5 Environmental science encompasses issues such as climate change, conservation, biodiversity, groundwater and soil contamination, use of natural resources, waste management, sustainable development, air pollution and noise pollution. Due to the inherent interdisciplinary nature of environmental science, teams of professionals commonly work together to conduct environmental research or to produce Environmental Impact Statements, as required by the U.S. National Environmental Policy Act (NEPA) or under state laws.





10 Hypothesis: A trial explanation of certain facts that provides a basis for further experimentation.
Theory: Well-established hypothesis. An explanation of the general principles of certain phenomena with considerable evidence or facts to support it. Law: Statement of natural phenomena to which no exceptions are known under the given conditions. A law is not an explanation.

11 1. Formulate a hypothesis to a problem.
2. Collect facts or data that are relevant to the problem. This is done by experimentation. 3. Analyze the data to find trends that are pertinent to the problem. 4. Plan and do additional experiments to test the hypothesis. 5. Modify the hypothesis to ensure compatibility with the experimental data.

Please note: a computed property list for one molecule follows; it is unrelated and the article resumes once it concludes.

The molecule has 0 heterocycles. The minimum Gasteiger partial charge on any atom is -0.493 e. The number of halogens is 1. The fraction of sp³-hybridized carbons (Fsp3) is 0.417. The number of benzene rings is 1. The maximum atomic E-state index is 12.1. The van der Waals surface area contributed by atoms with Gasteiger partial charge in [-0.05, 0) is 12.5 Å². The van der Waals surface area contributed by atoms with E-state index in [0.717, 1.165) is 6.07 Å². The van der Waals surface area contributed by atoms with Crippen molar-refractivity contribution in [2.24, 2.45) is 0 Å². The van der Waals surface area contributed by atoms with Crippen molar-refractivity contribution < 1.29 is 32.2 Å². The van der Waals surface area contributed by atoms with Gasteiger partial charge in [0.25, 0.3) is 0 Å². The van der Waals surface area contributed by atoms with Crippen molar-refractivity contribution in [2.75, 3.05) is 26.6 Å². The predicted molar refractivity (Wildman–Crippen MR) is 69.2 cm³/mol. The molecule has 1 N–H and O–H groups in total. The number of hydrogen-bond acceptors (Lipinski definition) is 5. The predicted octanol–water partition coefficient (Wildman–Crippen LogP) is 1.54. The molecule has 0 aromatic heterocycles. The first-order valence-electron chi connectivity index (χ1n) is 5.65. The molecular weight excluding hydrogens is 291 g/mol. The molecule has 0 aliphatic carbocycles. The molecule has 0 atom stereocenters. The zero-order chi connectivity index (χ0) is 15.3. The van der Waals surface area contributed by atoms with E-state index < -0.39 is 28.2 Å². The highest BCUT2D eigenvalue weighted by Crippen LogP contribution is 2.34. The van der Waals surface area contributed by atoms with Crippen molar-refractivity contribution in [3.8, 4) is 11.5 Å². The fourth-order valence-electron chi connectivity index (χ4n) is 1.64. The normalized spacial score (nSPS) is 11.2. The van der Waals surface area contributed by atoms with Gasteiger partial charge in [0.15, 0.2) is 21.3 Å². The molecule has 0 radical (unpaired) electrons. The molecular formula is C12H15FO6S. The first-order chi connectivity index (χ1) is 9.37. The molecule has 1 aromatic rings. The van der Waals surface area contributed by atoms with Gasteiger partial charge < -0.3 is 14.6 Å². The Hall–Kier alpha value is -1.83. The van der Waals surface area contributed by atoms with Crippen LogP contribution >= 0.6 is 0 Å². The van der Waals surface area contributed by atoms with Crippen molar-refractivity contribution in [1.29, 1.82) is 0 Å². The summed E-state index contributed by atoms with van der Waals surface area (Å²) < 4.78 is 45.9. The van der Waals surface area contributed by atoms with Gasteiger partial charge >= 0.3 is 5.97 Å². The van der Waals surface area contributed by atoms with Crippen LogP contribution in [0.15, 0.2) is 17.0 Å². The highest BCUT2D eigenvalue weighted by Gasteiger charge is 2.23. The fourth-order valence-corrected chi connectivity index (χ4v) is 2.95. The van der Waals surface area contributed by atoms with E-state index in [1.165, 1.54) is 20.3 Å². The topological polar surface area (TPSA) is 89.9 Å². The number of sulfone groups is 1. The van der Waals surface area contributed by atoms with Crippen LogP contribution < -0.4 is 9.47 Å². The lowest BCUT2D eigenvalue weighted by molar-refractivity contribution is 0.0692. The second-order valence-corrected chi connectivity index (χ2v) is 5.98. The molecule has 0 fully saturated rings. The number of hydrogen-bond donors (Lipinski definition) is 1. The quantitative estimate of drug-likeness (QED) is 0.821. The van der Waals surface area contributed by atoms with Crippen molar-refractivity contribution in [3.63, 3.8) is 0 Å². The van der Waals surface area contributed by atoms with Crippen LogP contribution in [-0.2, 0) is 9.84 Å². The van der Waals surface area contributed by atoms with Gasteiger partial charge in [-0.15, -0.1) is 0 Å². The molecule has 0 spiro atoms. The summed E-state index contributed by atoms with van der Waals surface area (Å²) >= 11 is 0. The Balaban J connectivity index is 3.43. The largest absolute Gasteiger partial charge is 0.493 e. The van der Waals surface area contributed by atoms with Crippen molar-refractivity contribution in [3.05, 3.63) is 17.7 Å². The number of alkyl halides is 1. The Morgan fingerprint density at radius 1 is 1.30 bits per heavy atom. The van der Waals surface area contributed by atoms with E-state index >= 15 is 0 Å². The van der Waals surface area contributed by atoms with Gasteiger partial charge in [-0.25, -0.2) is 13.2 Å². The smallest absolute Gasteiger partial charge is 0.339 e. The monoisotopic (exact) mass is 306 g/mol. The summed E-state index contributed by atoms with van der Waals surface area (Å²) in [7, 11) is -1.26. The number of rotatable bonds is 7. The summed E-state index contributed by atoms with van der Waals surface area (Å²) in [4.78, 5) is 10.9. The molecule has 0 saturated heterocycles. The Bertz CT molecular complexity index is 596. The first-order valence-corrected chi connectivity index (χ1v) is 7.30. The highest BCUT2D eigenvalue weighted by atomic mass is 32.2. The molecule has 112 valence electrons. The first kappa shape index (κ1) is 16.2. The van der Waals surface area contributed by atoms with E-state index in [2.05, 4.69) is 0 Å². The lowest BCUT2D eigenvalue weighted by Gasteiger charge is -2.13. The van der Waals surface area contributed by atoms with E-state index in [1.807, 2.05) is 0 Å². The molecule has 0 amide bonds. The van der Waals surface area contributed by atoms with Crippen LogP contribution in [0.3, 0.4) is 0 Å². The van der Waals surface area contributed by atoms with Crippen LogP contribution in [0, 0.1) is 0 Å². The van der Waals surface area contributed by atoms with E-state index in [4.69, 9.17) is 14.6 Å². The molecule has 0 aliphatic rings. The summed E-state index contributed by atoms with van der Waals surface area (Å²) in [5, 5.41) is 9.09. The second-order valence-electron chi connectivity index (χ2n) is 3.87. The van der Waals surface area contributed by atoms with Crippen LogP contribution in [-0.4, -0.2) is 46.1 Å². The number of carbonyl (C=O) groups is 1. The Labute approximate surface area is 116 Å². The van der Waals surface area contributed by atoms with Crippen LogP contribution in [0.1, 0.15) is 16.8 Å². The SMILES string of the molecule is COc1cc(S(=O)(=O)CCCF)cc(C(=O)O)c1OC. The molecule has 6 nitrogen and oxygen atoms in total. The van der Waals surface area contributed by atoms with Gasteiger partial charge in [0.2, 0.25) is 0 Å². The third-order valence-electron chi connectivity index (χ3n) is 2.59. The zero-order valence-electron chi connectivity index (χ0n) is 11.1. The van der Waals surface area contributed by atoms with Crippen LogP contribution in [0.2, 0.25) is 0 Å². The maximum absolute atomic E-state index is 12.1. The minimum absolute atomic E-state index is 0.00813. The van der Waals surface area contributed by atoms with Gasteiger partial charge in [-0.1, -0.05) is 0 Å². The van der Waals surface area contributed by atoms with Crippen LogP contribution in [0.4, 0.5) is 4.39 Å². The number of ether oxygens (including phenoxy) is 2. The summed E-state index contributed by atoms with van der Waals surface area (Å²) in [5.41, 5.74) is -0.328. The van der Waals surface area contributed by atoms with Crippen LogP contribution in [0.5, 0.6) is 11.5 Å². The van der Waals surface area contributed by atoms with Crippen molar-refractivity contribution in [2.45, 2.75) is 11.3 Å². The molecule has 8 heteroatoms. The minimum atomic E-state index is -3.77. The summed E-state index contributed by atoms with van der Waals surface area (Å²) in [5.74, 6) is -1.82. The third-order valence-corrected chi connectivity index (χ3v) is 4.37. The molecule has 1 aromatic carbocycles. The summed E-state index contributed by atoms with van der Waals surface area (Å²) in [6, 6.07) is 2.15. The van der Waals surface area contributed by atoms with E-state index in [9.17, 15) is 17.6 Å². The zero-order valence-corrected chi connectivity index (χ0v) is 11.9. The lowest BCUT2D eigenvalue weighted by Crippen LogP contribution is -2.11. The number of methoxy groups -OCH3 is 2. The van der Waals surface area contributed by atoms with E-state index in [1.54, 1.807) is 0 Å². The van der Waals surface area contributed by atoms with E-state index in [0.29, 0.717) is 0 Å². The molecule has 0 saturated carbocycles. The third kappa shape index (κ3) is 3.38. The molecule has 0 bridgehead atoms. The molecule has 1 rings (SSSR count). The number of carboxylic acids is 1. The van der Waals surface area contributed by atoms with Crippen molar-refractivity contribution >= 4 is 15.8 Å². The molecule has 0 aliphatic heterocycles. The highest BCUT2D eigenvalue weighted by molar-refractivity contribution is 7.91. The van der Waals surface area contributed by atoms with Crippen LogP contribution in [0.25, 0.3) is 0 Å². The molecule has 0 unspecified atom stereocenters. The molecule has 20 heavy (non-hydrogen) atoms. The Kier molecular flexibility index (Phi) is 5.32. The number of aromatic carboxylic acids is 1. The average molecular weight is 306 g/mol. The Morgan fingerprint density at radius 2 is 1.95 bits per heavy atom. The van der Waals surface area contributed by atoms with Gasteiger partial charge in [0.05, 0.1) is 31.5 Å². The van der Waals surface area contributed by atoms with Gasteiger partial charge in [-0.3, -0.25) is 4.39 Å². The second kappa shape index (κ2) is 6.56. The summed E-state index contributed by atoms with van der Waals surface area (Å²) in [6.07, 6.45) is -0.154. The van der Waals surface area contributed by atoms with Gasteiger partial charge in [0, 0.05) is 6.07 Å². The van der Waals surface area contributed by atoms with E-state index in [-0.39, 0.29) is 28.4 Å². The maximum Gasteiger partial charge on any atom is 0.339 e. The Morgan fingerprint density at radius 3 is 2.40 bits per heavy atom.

12 Table 1. Water Quality Analyses of Tap & Bottled Waters Tested at BCC.
Sample Fluoride (mg/L) Chloride Nitrite (mg/L N) Nitrate Phosphate Sulfate BCC Tap Water(7/12) 1.14 9.61 BDL 0.83 1.11 6.65 BCC Tap Water(7/19) 7.26 BCC Tap Water (7/27) 10.49 0.91 1.19 6.87 NYC Tap Water (45th Street) 1.20 15.05 0.97 1.44 7.62 NYC Tap Water (Queens) 0.76 5.89 0.43 4.21 Poland Spring 5.52 1.56 5.41 Evian 7.02 3.52 13.83 Deer Park 0.98 1.78 Culligan 9.52 3.14 - 13.08 Twin Mountain Peak 23.42 3.29 7.30 Great Bear 9.16 0.32 1.07 Long Island Well Water 40.33 14.62 0.07 9.72 USEPA STANDARD 4.0 250* 1 10 NA